Expresso – The Best Free .NET Regex Tool

August 15, 2010

When you’re scaling the north face of a complicated regular expression (well hopefully it’s more like a hill than Kilimanjaro, otherwise you’ve got problems), you need a good tool to help you along the way, a Sherpa to guide you and help carry your snacks.

I’ve tried several (free) regex tools, but none of the others compare to Expresso for usability, features, teaching the syntax, and a just plain cool name.

My favorite thing about Expresso is that it can teach you the syntax – all the way from basics through advanced structures – as you construct your regex.  This makes it great for any level of developer.

Expresso is very helpful for building regular expressions in that you don’t have to know the exact syntax for each construct – you can use the dialogs to generate a lot of it for you!  For example, if you need to insert a capture group that repeats zero or one time, just go to the ‘Groups’ tab, select the group type and repetition type, click insert, and you’ve on your way!

The best feature is the expression tree in the right pane – it breaks the regex into a hierarchical tree, and if you select a node it will also be highlighted in the regular expression, helping you to understand what each piece of syntax does.

When you’re done building your regex, of course you need to test it, and Expresso makes that easy as well.  You can, among other things, run a validation on each line and see exactly which part of the line matches.  It will also show you each match group.

So the next time you get that itch – I think I can solve that with a regex… just make sure you’ve got a good guide, and Expresso is the best I know of.


I Heart Vim

July 13, 2010

I Vim logo

A quest to make my all tools Vimish Vimesque

Vim…ahh such a simple name for such a powerful tool.  I’ve been using this text editor for over 5 years, but I still pick up new tricks all the time.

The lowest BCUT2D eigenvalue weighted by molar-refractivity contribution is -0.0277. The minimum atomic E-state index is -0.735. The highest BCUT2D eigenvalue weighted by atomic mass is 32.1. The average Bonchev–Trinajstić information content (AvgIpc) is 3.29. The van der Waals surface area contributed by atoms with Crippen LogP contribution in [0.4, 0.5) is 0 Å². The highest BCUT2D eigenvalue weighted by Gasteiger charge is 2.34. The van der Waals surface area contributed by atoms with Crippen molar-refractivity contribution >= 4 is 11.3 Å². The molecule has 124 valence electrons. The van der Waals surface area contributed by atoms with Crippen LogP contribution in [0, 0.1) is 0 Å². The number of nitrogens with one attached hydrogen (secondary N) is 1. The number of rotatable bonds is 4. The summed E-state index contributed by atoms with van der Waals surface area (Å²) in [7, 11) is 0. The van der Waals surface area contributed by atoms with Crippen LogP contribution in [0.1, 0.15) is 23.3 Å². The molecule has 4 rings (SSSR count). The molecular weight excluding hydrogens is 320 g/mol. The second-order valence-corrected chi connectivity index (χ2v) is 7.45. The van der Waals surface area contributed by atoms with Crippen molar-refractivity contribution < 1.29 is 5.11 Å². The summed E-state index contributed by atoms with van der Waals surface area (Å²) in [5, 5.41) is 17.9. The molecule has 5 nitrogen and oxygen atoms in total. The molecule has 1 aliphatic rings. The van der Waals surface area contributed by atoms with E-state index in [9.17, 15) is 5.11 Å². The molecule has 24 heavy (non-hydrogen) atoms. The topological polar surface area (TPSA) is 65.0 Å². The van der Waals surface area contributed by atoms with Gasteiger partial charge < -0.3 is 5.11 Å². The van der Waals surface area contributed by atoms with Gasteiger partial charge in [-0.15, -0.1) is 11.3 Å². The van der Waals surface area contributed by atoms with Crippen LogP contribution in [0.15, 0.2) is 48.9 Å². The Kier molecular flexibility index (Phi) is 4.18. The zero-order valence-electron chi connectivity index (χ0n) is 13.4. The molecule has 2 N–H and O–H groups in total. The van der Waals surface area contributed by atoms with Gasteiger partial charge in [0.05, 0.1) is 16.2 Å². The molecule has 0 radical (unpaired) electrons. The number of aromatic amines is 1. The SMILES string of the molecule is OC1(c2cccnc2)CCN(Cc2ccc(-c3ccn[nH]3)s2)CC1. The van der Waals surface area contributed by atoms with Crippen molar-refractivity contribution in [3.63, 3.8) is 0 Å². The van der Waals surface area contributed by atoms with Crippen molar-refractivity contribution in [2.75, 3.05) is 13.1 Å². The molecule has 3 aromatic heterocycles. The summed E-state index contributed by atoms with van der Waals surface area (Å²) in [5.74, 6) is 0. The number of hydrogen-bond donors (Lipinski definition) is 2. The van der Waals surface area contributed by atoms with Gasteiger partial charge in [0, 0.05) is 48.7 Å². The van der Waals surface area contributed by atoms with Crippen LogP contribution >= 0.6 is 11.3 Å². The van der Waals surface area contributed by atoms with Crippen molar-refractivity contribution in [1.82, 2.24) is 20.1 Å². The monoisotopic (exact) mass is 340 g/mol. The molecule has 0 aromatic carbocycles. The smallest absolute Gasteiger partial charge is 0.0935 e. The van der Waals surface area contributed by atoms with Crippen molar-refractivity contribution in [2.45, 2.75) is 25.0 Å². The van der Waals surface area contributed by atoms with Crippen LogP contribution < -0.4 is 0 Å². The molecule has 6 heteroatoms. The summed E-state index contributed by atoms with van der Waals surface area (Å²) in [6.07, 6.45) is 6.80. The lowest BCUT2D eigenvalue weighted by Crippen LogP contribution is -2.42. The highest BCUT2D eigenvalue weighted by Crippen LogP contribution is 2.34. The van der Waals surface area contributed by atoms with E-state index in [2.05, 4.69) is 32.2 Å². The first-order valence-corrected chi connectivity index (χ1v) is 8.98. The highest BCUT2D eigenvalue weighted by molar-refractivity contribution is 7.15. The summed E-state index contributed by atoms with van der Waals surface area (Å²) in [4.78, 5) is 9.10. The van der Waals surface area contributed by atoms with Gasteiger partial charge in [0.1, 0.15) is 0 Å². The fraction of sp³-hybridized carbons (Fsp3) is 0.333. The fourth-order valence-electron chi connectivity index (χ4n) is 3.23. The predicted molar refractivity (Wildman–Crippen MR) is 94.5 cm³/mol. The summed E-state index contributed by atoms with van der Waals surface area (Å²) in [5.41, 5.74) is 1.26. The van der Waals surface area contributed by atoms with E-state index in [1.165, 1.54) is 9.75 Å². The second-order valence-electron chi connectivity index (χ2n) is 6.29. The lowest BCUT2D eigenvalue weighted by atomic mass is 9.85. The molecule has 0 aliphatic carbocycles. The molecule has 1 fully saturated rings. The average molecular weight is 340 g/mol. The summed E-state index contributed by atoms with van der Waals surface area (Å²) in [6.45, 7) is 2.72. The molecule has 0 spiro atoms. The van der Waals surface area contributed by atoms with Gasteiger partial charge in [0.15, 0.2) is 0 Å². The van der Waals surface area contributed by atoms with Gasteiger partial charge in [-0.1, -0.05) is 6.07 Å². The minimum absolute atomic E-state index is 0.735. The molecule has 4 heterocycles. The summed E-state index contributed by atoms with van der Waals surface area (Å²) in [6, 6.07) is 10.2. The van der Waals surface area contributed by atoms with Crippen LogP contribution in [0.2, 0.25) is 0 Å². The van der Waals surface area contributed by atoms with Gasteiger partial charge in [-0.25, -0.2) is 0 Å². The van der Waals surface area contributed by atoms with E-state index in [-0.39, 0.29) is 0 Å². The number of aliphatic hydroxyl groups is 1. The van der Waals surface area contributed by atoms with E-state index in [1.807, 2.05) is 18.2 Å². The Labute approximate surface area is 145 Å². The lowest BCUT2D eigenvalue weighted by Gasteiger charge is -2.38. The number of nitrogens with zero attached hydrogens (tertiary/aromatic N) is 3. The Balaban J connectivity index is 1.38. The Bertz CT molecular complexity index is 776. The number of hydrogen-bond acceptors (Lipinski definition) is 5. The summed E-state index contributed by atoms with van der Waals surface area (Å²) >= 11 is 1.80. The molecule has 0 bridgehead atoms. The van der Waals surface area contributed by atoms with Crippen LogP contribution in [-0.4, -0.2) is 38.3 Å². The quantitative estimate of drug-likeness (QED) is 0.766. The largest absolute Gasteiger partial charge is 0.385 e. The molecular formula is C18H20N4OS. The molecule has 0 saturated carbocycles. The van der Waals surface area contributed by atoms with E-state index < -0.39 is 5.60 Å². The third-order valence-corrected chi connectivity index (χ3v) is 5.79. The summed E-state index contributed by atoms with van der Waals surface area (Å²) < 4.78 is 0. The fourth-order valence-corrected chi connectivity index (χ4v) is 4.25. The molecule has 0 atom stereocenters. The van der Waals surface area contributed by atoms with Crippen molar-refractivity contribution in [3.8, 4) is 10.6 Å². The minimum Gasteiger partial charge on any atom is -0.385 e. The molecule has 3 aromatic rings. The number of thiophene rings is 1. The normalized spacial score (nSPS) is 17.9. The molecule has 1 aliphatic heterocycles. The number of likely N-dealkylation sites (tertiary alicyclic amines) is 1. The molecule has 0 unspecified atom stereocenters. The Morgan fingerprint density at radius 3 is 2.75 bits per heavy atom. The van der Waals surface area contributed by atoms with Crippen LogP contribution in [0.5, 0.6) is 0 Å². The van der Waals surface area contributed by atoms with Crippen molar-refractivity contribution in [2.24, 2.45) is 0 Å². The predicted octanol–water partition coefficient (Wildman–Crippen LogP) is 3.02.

Vim everywhere!

In a quest to leverage my Vim muscle memory in more than one program, I’m using Vimperator, which turns Firefox’s interface into a Vim-like interface!  Yes, that’s right, it rids you of those pesky toolbars and lets you navigate without a mouse; it even has different modes (It’s in insert mode as I type this 🙂 ).

I also found a plugin to turn another of my favorite tools into Vim: VsVim! It changes Visual Studio’s key bindings to match Vim’s.  I’ve been using it for a few weeks, and so far it works well alongside ReSharper and Visual Studio’s built-in Intellisense, etc.  It’ll even read in your .vimrc!! Oh, did I mention it’s free? This is a great FOSS alternative to viEmu (although I’d still love to try this one to compare the two). It hasn’t hit version 1.0 yet, so I’m really looking forward to the future versions as Jared adds more features.

One more highly recommended Firefox plugin is It’s All Text! Not really Vim-specific I suppose, but it lets you edit any textarea (or textbox depending on settings) in an external text editor.

Hopefully all this Vimania doesn’t fan the flames of the editor war…but if you like Emacs you’re probably off flipping bits with butterflies anyway…